• Turner's syndrome - ovarian dysgenesis
    • Polycystic ovarian syndrome
    • Resistant ovary syndrome
    • Premature ovarian failure
    • Androgen-secreting ovarian tumours
  • Other
    • Primary hypothyroidism/hyperthyroidism
    • Poorly controlled diabetes mellitus
    • Cushing's syndrome
    • Addison's disease

This is painful menstruation which can be primary (absence of pelvic pathology) or secondary (attributed to pelvic pathology).Causes include:

  • Endometriosis
  • Pelvic inflammatory disease
  • Submucosal fibroids
  • Endometrial polyps
  • Pelvic congestion syndrome
  • Intrauterine contraceptive device
  • Ovarian cysts
  • Adenomyosis

This is pain during intercourse. Causes include:

  • Superficial
    • Infection
    • Vaginal atrophy
    • Inadequate episiotomy repair
    • Vaginal/rectal tumor
  • Deep
    • Pelvic inflammatory disease
    • Endometriosis
    • Adenomyosis
    • Cervicitis

The Complete History

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For each of the most common and life-threatening conditions, it is important for physicians and medical students to know the important aspects that will present in the different parts of the history. It is this knowledge, that will guide the further management of the patient.

Cervical Carcinoma

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  • This condition usually affects women between the ages of 35-55. Screening in UK has noticed a trend towards a younger age group and the disease presenting itself in the 25-35 age group.

Clinical Features

  • Postcoital bleeding
  • Intermenstrual bleeding
  • Postmenopausal bleeding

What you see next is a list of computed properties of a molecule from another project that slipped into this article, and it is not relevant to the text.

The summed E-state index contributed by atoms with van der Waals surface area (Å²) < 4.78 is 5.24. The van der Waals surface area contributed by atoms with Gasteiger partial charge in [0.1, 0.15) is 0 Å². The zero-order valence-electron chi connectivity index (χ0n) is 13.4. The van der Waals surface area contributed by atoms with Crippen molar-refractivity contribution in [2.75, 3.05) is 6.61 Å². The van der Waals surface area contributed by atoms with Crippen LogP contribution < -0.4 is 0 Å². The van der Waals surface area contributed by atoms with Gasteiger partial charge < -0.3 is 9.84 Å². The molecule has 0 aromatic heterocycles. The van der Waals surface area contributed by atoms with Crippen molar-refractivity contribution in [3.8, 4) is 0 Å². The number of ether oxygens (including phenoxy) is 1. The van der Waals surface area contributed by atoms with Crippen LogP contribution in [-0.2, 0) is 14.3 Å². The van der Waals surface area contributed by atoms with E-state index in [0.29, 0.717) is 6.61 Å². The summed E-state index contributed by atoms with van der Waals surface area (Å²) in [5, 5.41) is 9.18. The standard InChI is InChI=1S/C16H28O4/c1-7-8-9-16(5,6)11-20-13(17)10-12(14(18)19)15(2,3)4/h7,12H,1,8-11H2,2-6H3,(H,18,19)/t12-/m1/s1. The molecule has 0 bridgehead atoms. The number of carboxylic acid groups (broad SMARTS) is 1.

Risk Factors

  • Early age of first experience of intercourse
  • High number of sexual partners of patient or patient's current or past sexual partners
  • HPV infection
  • Smoking
  • Low socioeconomic status

Endometrial Carcinoma

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  • >40 years

Clinical Features

  • Post-menopausal bleeding

Risk Factors

  • Obesity
  • Nulliparity
  • Late Menopause
  • Unopposed oestrogen stimulation
  • Diabetes Mellitus

Endometrial Fibroids

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  • Women of child-bearing age

Clinical Features

  • Menorrhagia
  • Abdominal swelling
  • Frequency of micturation
  • Pain
  • Infertility
  • Recurrent abortions Risk Factors
  • Pregnancy
  • Family History


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  • Women of child-bearing age

Clinical Features

  • Cyclical Pelvic Pain
  • Dysmenorrhoea
  • Dyspareunia
  • Infertility

Pelvic Inflammatory Disease

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Clinical Features

  • Bilateral lower abdominal pain
  • Fever
  • Vaginal discharge
  • Deep dyspareunia

Risk Factors

  • Multiple sexual partners
  • History of pregnancy termination

Polycystic Ovary Syndrome

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Clinical Features

  • Oligomenorrhoea
  • Amenorrhoea
  • Hirsutism
  • Infertility
  • Acne
  • Obesity


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  • McCarthy, A & Hunter, B (2003) Master Medicine: Obstetrics and Gynaecology (2nd ed.) Philadelphia: Elsevier Saunder
  • http://www.gpnotebook.co.uk